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after spending ten years buying/selling cameras/lenses, changing formats, chasing megapixels, etc etc etc, i spent the last two years shooting the decade old 6mp epson rd1 as my 'go to'. it literally has no features, it doesnt even buffer shots. ive never been more happy with both my shooting experience and my results. i would still be using it if my circumstances had not changed requiring me to have a more sturdy, weatherproofed rig, thus my turning to pentax.

at the end of my odyssey, my personal lesson was that i was running in place. unless you require something specific youre not getting, its not about general resolution or features or outdated-ness, its about how much enjoyment you get out of using the equipment and looking at your results. of course, thats just my lesson. yvmv.

Last edited by rbelyell; 04-12-2016 at 05:27 AM.
04-12-2016, 05:40 AM   #12
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Since it's wider and sharper, you'd be able to get better quality landscapes with it. The Sigma 17-70mm F2.8-4 would be another option if you plan to shoot close-ups or portraits, or in low light, and don't need the weather sealing.

You could also go a step further and grab the DA* 60-250mm, which is an amazing lens.

Finally, I'd recommend adding a prime. Perhaps the DA 35mm F2.4, since it offers a "normal" angle of view and would be great for everyday snaps:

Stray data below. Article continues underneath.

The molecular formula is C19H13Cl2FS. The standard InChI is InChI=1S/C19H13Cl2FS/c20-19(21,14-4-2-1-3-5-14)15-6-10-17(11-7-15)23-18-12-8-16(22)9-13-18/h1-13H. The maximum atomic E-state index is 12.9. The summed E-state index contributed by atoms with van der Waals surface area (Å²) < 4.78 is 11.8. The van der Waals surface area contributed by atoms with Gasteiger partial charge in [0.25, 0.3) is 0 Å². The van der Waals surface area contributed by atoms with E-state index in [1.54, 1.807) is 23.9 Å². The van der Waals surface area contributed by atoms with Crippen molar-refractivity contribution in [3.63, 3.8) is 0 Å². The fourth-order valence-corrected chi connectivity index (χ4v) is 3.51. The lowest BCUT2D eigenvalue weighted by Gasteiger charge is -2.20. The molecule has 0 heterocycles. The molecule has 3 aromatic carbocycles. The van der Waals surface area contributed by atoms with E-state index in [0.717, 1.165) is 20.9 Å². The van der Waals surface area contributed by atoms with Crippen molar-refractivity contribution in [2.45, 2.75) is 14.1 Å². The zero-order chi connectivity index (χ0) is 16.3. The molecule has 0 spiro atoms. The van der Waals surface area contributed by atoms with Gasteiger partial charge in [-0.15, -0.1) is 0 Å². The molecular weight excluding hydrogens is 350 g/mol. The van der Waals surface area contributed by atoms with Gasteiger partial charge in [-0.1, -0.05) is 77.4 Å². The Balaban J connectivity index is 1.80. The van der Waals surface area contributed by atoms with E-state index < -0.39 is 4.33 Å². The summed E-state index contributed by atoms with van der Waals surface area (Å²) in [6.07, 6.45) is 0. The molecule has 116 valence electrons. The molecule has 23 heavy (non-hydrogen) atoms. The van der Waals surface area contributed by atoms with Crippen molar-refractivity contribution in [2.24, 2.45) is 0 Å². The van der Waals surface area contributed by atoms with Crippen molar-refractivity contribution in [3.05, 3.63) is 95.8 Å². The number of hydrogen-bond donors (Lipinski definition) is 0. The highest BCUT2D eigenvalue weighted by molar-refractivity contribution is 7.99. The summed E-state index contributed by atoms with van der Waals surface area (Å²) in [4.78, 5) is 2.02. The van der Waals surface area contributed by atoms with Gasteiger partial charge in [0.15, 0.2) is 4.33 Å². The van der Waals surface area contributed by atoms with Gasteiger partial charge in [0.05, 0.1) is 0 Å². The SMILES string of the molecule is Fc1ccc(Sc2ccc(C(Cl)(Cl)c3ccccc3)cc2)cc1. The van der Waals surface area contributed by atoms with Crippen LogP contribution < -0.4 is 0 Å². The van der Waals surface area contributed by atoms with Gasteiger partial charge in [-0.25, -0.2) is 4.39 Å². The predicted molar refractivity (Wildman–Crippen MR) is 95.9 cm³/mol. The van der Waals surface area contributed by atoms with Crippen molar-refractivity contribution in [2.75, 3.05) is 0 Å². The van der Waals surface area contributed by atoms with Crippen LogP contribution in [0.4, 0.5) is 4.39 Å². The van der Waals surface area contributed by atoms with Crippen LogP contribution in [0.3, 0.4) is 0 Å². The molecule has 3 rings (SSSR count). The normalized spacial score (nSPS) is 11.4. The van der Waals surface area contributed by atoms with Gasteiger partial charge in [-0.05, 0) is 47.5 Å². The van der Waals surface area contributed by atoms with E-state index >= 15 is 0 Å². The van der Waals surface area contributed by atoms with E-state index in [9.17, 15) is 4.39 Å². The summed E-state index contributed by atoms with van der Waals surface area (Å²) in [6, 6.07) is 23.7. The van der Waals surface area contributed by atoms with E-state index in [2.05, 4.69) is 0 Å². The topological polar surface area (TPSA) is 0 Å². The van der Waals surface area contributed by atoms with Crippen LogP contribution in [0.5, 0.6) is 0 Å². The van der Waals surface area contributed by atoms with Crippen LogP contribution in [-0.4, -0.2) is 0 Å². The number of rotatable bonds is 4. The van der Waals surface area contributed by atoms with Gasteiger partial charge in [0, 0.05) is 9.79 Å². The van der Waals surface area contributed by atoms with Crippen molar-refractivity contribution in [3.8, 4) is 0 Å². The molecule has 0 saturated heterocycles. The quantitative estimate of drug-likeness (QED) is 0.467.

Pentax-DA 35mm F2.4 AL Review - Introduction | Reviews

In my own experience, cameras upgraded first with little attention paid to the glass used with them yields buyers remorse. I would look for new/used good glass as your camera is still very much a good camera.

I would add that the sigma 17-50 F2.8 is a fantastic lens as well. Plus the constant 2.8 aperture makes low light shooting much easier with proper technique.

I would also and the fantastic plastic DA L 50mm F1.8. This lens is both cheap and has great image quality.
04-12-2016, 05:42 AM - 1 Like   #13
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QuoteOriginally posted by arden_clark Quote
Hello all,

I like to photograph sports, wildlife, and landscapes.

I should also add that the only lenses I own for it are the 18-55 wr and 50-200 wr. Maybe time for a new lens, too?

Lenses first. Your K5 is capable of far more than those lenses. You're about to take the next step in photography - away from the basic kit.

I would ask yourself the essential question - what do you want to do first?

Landscape is probably the easiest with your current kit. The 18-55 is pretty good stopped down a bit and managing your settings.

That leaves wildlife and sports - these have overlap. Are you unhappy with your reach, and want longer lenses? Are you unhappy with their speed and focus performance, and want lenses with wider apertures and perhaps internal focus motors? The 70-200 lenses are likely the best for action right now, but they don't have an extreme reach you might want for birding, for example.

Then you can start looking into macro lenses if that's interesting. The forum is good for research - you can look at the images from others and learn what they're using.

I upgraded from the K5 to the K3II - I wanted the in-body GPS and removal of AA filter, for my field macro work. My images with the K5 were good, very good a lot of the time. The camera didn't let me down. It's amazingly rugged for a precision instrument.